Prior to the end of the year we covered two topics under the heading "issues that haven't gone away". They were (1) the Common Good, and (2) the traffic under the Cawdor Road railway bridge. Time is a bit short at the moment so rather than examine other issues in detail here’s a brief look at some ongoing subjects of concern.
Remember the town centre charrette? Wasn’t there meant to be a town centre action plan drawn up by Highland Council officials? It would be useful if our squad of Highland Councillors could give the community an update on how this project is coming along.
Coastal path project. One of our regular readers asked recently: “Any sign of activity or progress in the planning or implementation of the Coastal Path between Nairn and Inverness (set out in the suite of plans for A96 Corridor and "Green Networks" some 8 or 9 years ago)? Folk point to the plans, which are precise and detailed. HC officials accept they are responsible for action to implement it. The issue is not at present about budgets or money but about those officials negotiating with landowners to secure right-of-way consents where they don't already exist.”
A coastal path between Nairn and Inverness would certainly be a win-win project for Nairn. Walkers are good for local economies. Just look at the numbers that use the West Highland Way and the infrastructure that has grown up to support them. Presently walkers can use the Aberdeenshire and Moray Coastal paths and trails in the Culbin but the missing link is Nairn to Inverness. An opportunity to walk the through Aberdeenshire, Moray and Nairnshire and into Inverness and then onto the Great Glen Way would exist if the missing link could be filled. Not only would extra visitors be attracted to Nairn but another amenity would also exist for local people who are keen on walking.
It’s all gone very, very quite on the former Links School. Does anyone know what is happening there? This was the subject of public campaigning in Graham Marsden’s heyday. Is there any sign of progress behind the scenes? Could it still become an Art Studio
What are the chances of anything happening with the old social work buildings? Will this be the year that NICE’s aims and ambitions finally get off the ground with the transformation of that neglected building so prominent by the edge of the A96 through town?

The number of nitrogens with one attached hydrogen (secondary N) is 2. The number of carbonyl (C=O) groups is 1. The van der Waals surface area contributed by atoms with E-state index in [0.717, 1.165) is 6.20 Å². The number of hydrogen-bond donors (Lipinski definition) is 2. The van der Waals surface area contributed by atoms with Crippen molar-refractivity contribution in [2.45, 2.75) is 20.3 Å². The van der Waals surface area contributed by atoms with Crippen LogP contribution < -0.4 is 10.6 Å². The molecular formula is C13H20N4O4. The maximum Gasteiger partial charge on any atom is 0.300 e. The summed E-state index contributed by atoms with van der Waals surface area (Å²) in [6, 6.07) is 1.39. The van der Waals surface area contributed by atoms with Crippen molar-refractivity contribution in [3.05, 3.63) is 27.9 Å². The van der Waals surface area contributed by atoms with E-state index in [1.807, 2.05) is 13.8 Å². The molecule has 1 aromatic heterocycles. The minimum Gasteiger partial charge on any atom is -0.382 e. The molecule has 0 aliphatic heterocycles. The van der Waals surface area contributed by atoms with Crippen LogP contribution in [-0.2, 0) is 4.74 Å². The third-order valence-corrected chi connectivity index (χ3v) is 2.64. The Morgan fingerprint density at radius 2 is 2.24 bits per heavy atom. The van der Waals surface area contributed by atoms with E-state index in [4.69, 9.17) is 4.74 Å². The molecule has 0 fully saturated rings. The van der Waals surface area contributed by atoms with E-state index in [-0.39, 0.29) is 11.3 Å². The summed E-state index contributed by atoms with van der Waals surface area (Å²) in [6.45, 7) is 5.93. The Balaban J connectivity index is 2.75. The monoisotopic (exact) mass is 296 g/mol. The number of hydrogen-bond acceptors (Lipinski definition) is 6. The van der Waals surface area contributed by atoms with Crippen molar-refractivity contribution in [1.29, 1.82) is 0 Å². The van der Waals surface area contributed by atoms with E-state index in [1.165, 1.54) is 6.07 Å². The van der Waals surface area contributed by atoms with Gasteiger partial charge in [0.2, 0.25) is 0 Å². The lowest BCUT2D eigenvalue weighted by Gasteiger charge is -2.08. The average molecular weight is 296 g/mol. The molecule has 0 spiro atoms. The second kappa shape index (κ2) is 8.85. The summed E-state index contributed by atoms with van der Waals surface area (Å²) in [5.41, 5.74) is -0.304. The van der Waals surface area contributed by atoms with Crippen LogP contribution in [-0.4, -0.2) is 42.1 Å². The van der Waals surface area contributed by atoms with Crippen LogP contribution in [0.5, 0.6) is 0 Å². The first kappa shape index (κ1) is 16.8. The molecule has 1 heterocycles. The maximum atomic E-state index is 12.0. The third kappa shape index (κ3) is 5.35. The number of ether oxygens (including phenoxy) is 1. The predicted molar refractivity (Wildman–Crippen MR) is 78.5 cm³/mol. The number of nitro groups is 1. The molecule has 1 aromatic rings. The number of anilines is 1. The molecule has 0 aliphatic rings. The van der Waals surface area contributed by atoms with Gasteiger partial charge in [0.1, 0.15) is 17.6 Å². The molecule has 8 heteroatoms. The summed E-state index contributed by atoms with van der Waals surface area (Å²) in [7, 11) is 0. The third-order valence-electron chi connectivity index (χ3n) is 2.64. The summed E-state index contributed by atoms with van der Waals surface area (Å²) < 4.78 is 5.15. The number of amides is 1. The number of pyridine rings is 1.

Another empty building causing concern in Nairn is the former Windsor Hotel. The Gurn understands that local residents have been in touch with West Community Council and the police about potential break-ins and vandalism and the fire risk that the empty building presents. Maybe the local authority could have a pro-active role in finding a solution to the long term future of this former star of the Nairn tourist industry?
Dog poo and seagulls of course haven’t gone away as issues and despite the prominent visits of a big white van with the legend “Dog Warden” written on the side there are still plenty of places in Nairn where you can step in a turd left by irresponsible dog owners. It would be interesting to know how many on the spot fines have been issued and whether any local MSPs have ever pondered a change in the law to take away the anonymity for such fines? A risk of a £40 fine seems to be risk that some folk are willing to take. Obviously the odds against getting caught are low. Having your name published in the local press along with the fine might be more of a deterrent however.
Seagulls hit the pages of the Leopold Street Thunderer again as this topic has done at least once a year for at least the last 25 years. Removing nests, piercing eggs etc is labour intensive and costs money. There are plenty of articles on the Gurn too, detailing the debate from previous years. The issue was a football between the Scottish Government and local authorities even in times of plenty so the chance of anything happening in a landscape of austerity must have diminished tremendously. In Inverness the wealthy Common Good fund assists – our Common Good fund just wouldn’t last long if that were to happen here. Liz told the Nairnshire that the Nairn Economic Initiative could look at doing something along the Inverenss lines if the businesses were prepared to help fund a scheme.” This would presumably be through the creation of a BID (Business Improvement District) as in Inverness. BIDs are quite complicated structures and cannot be set up overnight and probably not in time for the coming nesting season and this observer witnessed a meeting in the Courthouse where local business folk seemed to have no appetite to become involved in such a structure. When you think about it too, yes some seagulls nest on local businesses but others are very much at home at other locations all over town on top of homes and other structures. It looks like seagulls will have another generally happy nesting season when the time comes.
The bypass. The route is designated and final discussions are continuing between the Scottish Government reps and land owners and others affected by the route. Does anyone share this observer’s concern however that the project for a Nairn bypass might not make it through the oncoming cuts apocalypse, regardless of the outcome of the May 7th general election?
A landscape soon to change or will austerity cuts stop the Nairn bypass?
Traffic lights. The money extracted from Sainsbury’s by the authorities for their ongoing traffic light experiment continues to bear bitter fruit in public perceptions and a running commentary of delays and other issues can be found on the pages of the facebook group Remove Nairn Traffic Lights.
Football, Will Nairn County beat resurgent Fort William in the Highland League cup tie at Station Park on January 24th.